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Different effects of social capital on health status among residents: evidence from modern Japan

  • Eiji Yamamura

This paper aims to explore how social capital is related to self-rated health status in Japan and how this relationship depends on the extent to which a person is embedded into the community. This study used data from 3079 adult participants in Japan’s Social Policy and Social Consciousness (SPSC) survey conducted in 2000. Controlling for unobserved city size- and area-specific fixed effects, I find through Ordered Probit estimations that social capital has a significantly positive effect on health status for long-time but not for short-time residents. Results also suggested that the experience of divorce is negatively associated with health status for long- time but not short-time residents. People can enjoy a social network, a kind of social capital, if they are a member of such a network. Nevertheless, people appear to be negatively influenced if they are excluded from networks. Such positive and negative effects of social capital are more obvious when people are more deeply integrated into a community. Empirical study provided evidence that social capital and socio-economic effects on health status are significantly influenced by the extent to which respondents are integrated into a community.

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Paper provided by Economics and Econometrics Research Institute (EERI), Brussels in its series EERI Research Paper Series with number EERI_RP_2010_29.

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Date of creation: 29 Sep 2010
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Handle: RePEc:eei:rpaper:eeri_rp_2010_29
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  1. Reuben, Ernesto & van Winden, Frans, 2008. "Social ties and coordination on negative reciprocity: The role of affect," Journal of Public Economics, Elsevier, vol. 92(1-2), pages 34-53, February.
  2. Yamamura, Eiji, 2010. "The effects of the social norm on cigarette consumption: evidence from Japan using panel data," MPRA Paper 20777, University Library of Munich, Germany.
  3. Yamamura Eiji, 2008. "The Market for Lawyers and Social Capital: Are Informal Rules a Substitute for Formal Ones?," Review of Law & Economics, De Gruyter, vol. 4(1), pages 499-517, December.
  4. Scheffler, Richard M. & Brown, Timothy T., 2008. "Social capital, economics, and health: new evidence," Health Economics, Policy and Law, Cambridge University Press, vol. 3(04), pages 321-331, October.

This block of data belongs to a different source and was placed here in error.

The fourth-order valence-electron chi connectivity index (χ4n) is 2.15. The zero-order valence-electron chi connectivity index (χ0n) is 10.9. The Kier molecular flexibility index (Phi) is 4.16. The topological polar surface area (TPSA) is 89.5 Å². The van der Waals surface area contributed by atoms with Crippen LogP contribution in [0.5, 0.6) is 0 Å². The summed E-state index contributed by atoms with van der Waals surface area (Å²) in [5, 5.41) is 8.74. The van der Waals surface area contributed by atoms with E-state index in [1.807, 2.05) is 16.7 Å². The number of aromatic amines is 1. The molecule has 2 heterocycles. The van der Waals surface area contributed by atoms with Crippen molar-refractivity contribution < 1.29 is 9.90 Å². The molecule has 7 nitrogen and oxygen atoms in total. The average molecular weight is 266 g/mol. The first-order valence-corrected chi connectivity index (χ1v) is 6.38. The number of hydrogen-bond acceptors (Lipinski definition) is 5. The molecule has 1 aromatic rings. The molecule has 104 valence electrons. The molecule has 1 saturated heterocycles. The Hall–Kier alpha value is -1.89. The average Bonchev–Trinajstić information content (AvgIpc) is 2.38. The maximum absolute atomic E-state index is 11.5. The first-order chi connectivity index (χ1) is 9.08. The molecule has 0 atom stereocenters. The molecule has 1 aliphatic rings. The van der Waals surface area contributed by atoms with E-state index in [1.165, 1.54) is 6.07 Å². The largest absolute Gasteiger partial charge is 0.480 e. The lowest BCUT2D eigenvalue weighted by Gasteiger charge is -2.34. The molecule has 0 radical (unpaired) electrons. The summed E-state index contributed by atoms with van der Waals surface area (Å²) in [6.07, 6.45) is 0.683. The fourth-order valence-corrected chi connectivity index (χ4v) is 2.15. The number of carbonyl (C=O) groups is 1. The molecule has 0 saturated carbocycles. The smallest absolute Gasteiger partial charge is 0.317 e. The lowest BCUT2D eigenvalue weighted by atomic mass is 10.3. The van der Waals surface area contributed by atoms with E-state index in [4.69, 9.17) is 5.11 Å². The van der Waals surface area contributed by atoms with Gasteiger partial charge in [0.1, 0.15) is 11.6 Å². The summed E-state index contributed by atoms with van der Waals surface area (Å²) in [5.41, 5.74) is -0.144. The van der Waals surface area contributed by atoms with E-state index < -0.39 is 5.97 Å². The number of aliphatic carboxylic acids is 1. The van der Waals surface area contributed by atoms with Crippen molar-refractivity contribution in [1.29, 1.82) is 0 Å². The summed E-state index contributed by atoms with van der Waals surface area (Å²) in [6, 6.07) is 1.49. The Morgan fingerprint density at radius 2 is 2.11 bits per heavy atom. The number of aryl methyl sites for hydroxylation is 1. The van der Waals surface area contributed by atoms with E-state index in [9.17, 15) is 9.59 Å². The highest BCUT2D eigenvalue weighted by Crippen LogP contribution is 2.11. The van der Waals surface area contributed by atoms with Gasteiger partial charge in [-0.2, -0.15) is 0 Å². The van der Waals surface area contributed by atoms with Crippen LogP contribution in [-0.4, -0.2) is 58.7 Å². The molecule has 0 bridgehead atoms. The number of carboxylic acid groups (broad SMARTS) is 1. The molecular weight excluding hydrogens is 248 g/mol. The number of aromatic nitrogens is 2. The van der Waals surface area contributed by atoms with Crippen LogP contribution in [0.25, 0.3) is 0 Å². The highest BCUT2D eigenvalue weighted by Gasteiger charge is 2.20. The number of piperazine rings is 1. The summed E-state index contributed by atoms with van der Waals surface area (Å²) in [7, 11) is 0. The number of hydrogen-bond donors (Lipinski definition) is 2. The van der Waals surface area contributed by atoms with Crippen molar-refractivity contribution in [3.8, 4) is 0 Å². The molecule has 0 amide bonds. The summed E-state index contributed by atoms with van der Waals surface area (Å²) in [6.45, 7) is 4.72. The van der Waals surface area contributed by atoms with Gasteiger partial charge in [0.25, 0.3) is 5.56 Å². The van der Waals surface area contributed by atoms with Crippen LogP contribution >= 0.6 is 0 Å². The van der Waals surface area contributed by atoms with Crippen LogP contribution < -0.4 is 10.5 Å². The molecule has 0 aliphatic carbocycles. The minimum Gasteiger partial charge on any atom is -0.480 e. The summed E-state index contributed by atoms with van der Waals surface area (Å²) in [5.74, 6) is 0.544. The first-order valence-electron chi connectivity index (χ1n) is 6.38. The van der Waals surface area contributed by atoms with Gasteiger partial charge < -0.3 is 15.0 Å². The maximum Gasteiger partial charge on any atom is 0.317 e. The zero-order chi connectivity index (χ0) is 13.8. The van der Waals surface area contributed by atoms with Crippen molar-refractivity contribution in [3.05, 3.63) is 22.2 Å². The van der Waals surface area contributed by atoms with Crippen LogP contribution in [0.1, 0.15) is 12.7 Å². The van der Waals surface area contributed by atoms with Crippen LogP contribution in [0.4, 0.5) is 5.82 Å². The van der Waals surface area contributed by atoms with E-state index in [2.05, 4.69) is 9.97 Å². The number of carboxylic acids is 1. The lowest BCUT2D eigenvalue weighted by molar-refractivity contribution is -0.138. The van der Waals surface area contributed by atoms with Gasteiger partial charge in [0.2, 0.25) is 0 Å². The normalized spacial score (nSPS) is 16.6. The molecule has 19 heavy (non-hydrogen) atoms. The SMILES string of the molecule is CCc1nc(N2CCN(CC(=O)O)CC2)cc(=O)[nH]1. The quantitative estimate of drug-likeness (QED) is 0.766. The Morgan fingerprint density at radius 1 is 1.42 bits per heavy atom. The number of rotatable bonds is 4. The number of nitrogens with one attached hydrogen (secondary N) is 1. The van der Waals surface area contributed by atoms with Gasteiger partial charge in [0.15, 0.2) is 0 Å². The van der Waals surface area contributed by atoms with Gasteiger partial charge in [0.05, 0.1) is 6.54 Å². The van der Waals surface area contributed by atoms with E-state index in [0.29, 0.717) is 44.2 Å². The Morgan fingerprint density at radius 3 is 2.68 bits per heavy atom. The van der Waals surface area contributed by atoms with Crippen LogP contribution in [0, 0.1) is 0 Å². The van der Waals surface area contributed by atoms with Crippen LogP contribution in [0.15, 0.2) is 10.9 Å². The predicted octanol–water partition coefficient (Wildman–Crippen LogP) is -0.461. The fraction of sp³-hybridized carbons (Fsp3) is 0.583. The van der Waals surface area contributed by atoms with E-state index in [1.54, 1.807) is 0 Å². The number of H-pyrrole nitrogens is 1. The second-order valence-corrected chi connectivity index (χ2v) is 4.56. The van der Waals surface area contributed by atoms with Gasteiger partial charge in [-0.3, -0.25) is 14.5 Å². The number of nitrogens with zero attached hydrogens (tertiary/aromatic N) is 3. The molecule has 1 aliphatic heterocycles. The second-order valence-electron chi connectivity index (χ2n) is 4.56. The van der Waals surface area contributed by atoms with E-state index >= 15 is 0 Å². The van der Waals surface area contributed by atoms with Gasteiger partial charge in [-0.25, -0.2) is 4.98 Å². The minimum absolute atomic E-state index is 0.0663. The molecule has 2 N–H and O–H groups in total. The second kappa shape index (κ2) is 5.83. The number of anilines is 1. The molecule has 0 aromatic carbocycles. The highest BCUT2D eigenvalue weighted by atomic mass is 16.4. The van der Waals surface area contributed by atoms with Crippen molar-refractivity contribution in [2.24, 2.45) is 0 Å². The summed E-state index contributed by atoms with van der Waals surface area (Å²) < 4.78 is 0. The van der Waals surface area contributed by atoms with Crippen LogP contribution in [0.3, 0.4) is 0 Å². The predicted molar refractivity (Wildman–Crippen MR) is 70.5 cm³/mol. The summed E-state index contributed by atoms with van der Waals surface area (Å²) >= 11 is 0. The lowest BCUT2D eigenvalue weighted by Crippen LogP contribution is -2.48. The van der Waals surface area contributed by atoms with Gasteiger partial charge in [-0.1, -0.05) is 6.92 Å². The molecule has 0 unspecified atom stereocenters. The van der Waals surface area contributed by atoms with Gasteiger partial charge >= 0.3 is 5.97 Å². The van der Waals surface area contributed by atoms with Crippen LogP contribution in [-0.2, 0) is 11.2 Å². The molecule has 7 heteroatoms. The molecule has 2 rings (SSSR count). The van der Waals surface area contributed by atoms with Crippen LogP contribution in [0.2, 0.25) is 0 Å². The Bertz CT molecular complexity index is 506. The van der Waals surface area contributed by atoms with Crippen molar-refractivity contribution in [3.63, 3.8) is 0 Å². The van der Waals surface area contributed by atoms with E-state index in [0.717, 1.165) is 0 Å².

5. Veenstra, Gerry, 2000. "Social capital, SES and health: an individual-level analysis," Social Science & Medicine, Elsevier, vol. 50(5), pages 619-629, March.
  6. Eiji Yamamura, 2010. "The different impacts of socio-economic factors on suicide between males and females," Applied Economics Letters, Taylor & Francis Journals, vol. 17(10), pages 1009-1012.
  7. Costa-Font, Joan & Mladovsky, Philipa, 2008. "Social capital and the social formation of health-related preferences and behaviours," Health Economics, Policy and Law, Cambridge University Press, vol. 3(04), pages 413-427, October.
  8. Islam, M. Kamrul & Merlo, Juan & Kawachi, Ichiro & Lindstr m, Martin & Burstr m, Kristina & Gerdtham, Ulf-G., 2006. "Does it really matter where you live? A panel data multilevel analysis of Swedish municipality-level social capital on individual health-related quality of life," Health Economics, Policy and Law, Cambridge University Press, vol. 1(03), pages 209-235, July.
  9. Folland, Sherman, 2008. "An economic model of social capital and health," Health Economics, Policy and Law, Cambridge University Press, vol. 3(04), pages 333-348, October.
  10. Kondo, Naoki & Kawachi, Ichiro & Subramanian, S.V. & Takeda, Yasuhisa & Yamagata, Zentaro, 2008. "Do social comparisons explain the association between income inequality and health?: Relative deprivation and perceived health among male and female Japanese individuals," Social Science & Medicine, Elsevier, vol. 67(6), pages 982-987, September.
  11. Islam, M. Kamrul & Gerdtham, Ulf-G. & Gullberg, Bo & Lindström, Martin & Merlo, Juan, 2008. "Social capital externalities and mortality in Sweden," Economics & Human Biology, Elsevier, vol. 6(1), pages 19-42, March.
  12. Laporte, Audrey & Nauenberg, Eric & Shen, Leilei, 2008. "Aging, social capital, and health care utilization in Canada," Health Economics, Policy and Law, Cambridge University Press, vol. 3(04), pages 393-411, October.
  13. Stavros Petrou & Emil Kupek, 2008. "Social capital and its relationship with measures of health status: evidence from the Health Survey for England 2003," Health Economics, John Wiley & Sons, Ltd., vol. 17(1), pages 127-143.
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